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Page last updated at 18:17 GMT, Thursday, 1 April 2010 19:17 UK

Russia leader Dmitry Medvedev visits bomb-hit Dagestan

Dmitry Medvedev in Dagestan
Dmitry Medvedev's rhetoric echoed that of Prime Minister Vladimir Putin

Russian President Dmitry Medvedev has visited Dagestan the day after it was hit by suicide attacks, and promised "tough, severe" anti-terror tactics.

He flew to the North Caucasus republic for talks with regional leaders, after 12 people were killed on Wednesday.

Meanwhile, funerals were held in Moscow for most of the 39 people killed on Monday when two suicide bombers blew themselves up on the city's Metro.

A rebel Chechen leader, Doku Umarov, has said he ordered the Moscow attack.

In a video message posted on a rebel website, he warned Russians to prepare for more attacks.

Investigators had already said they believed the women who blew themselves up in Moscow were linked to North Caucasus militants.

'Dagger blows'

Accompanied by top security officials, Mr Medvedev flew to Makhachkala on Thursday to hold emergency talks with the leaders of Russia's troubled North Caucasus republics, including Dagestan, Chechnya and Ingushetia.

"We must deal sharp dagger blows to the terrorists; destroy them and their lairs," Mr Medvedev said.

Aftermath of the bombings in Kizlyar
All of these [bombings] are links of the same chain
Russian President Dmitry Medvedev

"The list of measures to fight terrorism must be widened. They must not only be effective but tough, severe and preventative. We need to punish."

His visit comes a day after 12 people, nine of them police officers, were killed in two suicide bombings in the Dagestan town of Kizlyar, not far from the border with Chechnya.

In the first blast, a man detonated about 200kg of explosives when police tried to stop his car near the offices of the local interior ministry and the domestic intelligence agency, the Federal Security Service (FSB).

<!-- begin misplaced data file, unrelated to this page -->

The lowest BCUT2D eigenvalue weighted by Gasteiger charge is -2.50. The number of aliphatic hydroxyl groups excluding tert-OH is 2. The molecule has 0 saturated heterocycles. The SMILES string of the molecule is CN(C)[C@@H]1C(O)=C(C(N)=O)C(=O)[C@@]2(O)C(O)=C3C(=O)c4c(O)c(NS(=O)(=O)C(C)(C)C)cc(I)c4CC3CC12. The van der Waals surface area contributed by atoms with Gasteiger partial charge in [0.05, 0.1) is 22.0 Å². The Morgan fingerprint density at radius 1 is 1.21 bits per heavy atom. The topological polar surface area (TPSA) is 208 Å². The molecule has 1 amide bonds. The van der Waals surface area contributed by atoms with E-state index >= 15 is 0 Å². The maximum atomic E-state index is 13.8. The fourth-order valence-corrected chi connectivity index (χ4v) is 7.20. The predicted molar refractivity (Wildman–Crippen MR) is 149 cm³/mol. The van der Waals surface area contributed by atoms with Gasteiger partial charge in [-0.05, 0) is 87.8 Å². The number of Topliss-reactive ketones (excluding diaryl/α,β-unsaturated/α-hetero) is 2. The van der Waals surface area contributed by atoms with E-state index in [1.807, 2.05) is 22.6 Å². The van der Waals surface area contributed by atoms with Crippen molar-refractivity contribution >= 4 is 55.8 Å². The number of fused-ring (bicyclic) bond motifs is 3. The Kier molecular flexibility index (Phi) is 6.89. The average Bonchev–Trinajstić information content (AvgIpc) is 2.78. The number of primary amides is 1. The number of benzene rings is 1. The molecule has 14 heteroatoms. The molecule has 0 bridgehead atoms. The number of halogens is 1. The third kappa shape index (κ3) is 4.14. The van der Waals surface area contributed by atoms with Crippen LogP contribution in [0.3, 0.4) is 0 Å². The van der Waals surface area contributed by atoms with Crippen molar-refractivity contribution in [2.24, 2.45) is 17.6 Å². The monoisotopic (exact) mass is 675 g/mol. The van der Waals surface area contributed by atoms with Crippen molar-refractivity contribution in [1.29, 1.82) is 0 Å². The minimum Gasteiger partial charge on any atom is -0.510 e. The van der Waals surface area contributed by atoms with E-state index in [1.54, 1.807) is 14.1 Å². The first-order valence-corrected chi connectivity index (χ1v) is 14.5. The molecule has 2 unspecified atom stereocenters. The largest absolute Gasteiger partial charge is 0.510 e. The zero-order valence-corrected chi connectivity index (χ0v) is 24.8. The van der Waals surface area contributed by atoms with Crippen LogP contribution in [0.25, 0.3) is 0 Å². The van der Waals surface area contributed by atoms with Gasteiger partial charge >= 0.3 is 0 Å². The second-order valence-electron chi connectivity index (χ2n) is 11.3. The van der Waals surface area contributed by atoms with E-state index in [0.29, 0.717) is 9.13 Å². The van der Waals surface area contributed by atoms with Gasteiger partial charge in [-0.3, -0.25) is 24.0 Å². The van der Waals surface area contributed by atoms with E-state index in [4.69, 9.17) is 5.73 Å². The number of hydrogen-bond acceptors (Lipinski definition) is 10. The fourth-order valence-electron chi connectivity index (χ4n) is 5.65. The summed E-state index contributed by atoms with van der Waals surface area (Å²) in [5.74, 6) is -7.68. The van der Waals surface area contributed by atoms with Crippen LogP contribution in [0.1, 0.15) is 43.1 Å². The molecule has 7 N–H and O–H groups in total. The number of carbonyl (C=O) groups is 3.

As police, emergency services and residents gathered at the scene, another man wearing a police uniform approached and blew himself up, killing among others the town's chief of police.

Mr Medvedev told security officials that the bombings in Kizlyar and Moscow were "links of the same chain".

"This is the manifestation of the same terrorist activity which has lately begun to make itself felt in the Caucasus, which we are all fighting against and which we will continue to fight," he said.

The attacks came almost a year after Mr Medvedev declared an end to Russia's "counter-terrorism operations" in Chechnya in a bid to "further normalise the situation" after 15 years of conflict that claimed more than 100,000 lives and left it in ruins.

Despite this, the mainly Muslim republic continues to be plagued by violence, and over the past two years Islamist militants have stepped up attacks in neighbouring Ingushetia and Dagestan.

'Not the last'

In the video published on the rebel Kavkaz Center website, Doku Umarov said his group was responsible for the two suicide bombings that struck Moscow's Metro.

Doku Umarov: 'I promise you that the war will come to your streets'

"On 29 March, two special operations to eliminate infidels and to greet the FSB were carried out in Moscow. Both these operations were carried out at my order. They will not be the last, God willing."

He said the attacks were an act of revenge for the killings of Chechen and Ingush civilians by the Russian security forces near the town of Arshty on 11 February.

The rebel, who styles himself as the Emir of the Caucasus Emirate, said attacks on Russian soil would continue.

The BBC's Richard Galpin in Moscow says more attacks are exactly what many people had feared after the bombings.

He says the bombings showed how vulnerable the capital is, and that the intelligence agencies lack the information they need to protect the city.



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